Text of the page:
224:”…the bull had planted its feet and lifted the animal rider and all clear off the ground…”
Image source: “Six versions of Blood Meridian”
I’ve been reading and re-reading Cormac McCarthy’s Blood Meridian most of the Summer, and I don’t think I’ve come across a more violent, insane book yet. I guess I would have to re-read Marqués de Sade to say this with certainty, but outside of that-wow—what kind of mind dreams up The Judge? I’m still struggling with what the quote by Michael Herr on the Vintage edition cover claims as the novel’s overarching theme: “regeneration through violence.” I’m not sure if this is just a tagline on the book to make up for the horror within it, or if someone has argued this through thoroughly. I’ll scour around for more. I must admit it was an amazing novel, and I loved reading it, but at the same time I was all the while deeply repulsed by it. It was as if the reading of it scarred me—took something vital away from me with every blood drenched sentence. In fact it haunts me like No Country for Old Men haunted me. I’m still searching for a another way into it besides the innumerable bullet holes. But in a way that’s fine, it will keep me both honest and reading.
So, before I say goodbye to this book for a while, one which I’ve kept on my person most of the Summer, I want to pull out a few quotes I found myself underlining, dog-earring, or otherwise searching for a pen-less means to archive along the way. Also, as a quick note, the Six Versions of Blood Meridian is a pretty cool project I discovered through EscapeGrace, which features six artists illustrating their quotes of choice (one of which you can see at the top of this post along with the quote).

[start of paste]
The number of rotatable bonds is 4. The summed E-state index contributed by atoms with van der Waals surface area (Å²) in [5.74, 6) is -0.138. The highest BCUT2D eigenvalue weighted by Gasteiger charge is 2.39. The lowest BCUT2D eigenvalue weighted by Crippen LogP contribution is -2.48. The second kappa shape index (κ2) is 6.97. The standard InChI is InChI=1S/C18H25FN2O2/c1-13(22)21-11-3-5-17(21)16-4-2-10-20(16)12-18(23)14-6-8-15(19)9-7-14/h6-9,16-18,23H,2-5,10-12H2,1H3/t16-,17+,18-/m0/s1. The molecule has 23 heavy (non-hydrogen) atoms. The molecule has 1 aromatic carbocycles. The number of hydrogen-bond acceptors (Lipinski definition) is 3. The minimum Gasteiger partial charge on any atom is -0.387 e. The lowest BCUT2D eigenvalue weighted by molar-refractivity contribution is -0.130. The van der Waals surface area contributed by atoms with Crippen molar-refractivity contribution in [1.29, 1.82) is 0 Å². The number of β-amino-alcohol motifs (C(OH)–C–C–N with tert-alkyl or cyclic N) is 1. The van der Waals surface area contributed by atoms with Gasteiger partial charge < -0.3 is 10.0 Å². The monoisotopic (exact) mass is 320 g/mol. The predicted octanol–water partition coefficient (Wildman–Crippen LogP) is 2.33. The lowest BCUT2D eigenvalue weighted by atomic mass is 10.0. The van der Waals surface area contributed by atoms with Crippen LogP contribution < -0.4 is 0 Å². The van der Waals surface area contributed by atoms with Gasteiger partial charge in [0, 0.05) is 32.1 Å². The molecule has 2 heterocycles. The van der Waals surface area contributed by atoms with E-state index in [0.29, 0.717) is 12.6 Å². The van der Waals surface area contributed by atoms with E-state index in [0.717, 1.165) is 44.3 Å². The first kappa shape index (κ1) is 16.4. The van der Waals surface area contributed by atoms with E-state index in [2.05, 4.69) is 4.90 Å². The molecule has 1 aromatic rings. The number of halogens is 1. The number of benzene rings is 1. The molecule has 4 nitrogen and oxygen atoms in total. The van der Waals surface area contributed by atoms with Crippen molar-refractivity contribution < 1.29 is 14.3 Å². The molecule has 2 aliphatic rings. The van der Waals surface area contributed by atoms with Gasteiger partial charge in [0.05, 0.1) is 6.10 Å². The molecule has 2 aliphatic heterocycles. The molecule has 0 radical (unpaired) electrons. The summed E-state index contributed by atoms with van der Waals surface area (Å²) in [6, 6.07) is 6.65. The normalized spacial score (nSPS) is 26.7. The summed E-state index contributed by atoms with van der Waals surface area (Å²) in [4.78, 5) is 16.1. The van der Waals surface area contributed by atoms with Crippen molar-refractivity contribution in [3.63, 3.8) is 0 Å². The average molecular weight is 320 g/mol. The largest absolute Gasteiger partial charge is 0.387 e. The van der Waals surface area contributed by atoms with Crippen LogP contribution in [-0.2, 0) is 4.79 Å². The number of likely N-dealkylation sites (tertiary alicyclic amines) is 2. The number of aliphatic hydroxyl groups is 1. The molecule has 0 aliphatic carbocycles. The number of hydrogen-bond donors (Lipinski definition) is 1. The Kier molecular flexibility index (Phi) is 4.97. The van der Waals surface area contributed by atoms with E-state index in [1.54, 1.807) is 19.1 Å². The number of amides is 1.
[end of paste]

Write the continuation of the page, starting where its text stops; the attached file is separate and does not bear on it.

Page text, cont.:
Books lie, he said.
God don’t lie
No, said the judge. He does not. And these are his words.
He held up a chunk of rock.
He speaks in stones and trees, the bones of things.
The squatters in their rags nodded among themselves and were soon reckoning him correct, this man of learning, in all his speculations, and this the judge encouraged until they were right proselytes of the new order whereupon he laughed at them for fools. (116)
And so these parties divided upon the midnight plain, each passing back the way the other had come, pursuing as all travelers must inversions without end upon other men’s jounreys. (121)
For it is the death of the father to which the son is entitled and to which he is heir, more so than his goods. (145)
So what is the way of raising a child?
At a young age, said the judge, they should be put in a pit with wild dogs. (146)
If God meant to interfere with the degeneracy of mankind would he not have done so by now? (146)
This you see here, these ruins wondered at by tribes of savages, do you not think that this will be again? Aye. And again. With other people, with other sons. (147)
All about her the dead lay with their peeled skulls like polyps bluely wet or luminescent melons cooling on some mesa of the moon. In the days to come the frail black rebuses of blood in those sands would crack and break and drift away so that in the circuit of a few suns all trace of the destruction of these people would be erased. (174)
They entered the city haggard and filthy and reeking with the blood of the citizenry for whose protection they had contracted. (185)
He’d filled his pockets with little candy deathsheads and he sat by the door and offered these to children passing on the walk under the eaves but they shied away like little horses. (191)
Whatever in creation exists without my knowledge exists without my consent. (198)
What’s a suzerain?
A keeper. A keeper or overlord.
Why not say keeper then?
Because he is a special kind of keeper. A suzerain rules even where there are other rulers. His authority countermands local judgements. (198)
The freedom of birds is an insult to me. I’d have them all in zoos. (199)
The good book says that he that lives by the sword shall die by the sword, said the black.
The judge smiled, his face shining with grease. What right man would have it any other way? he said. (248)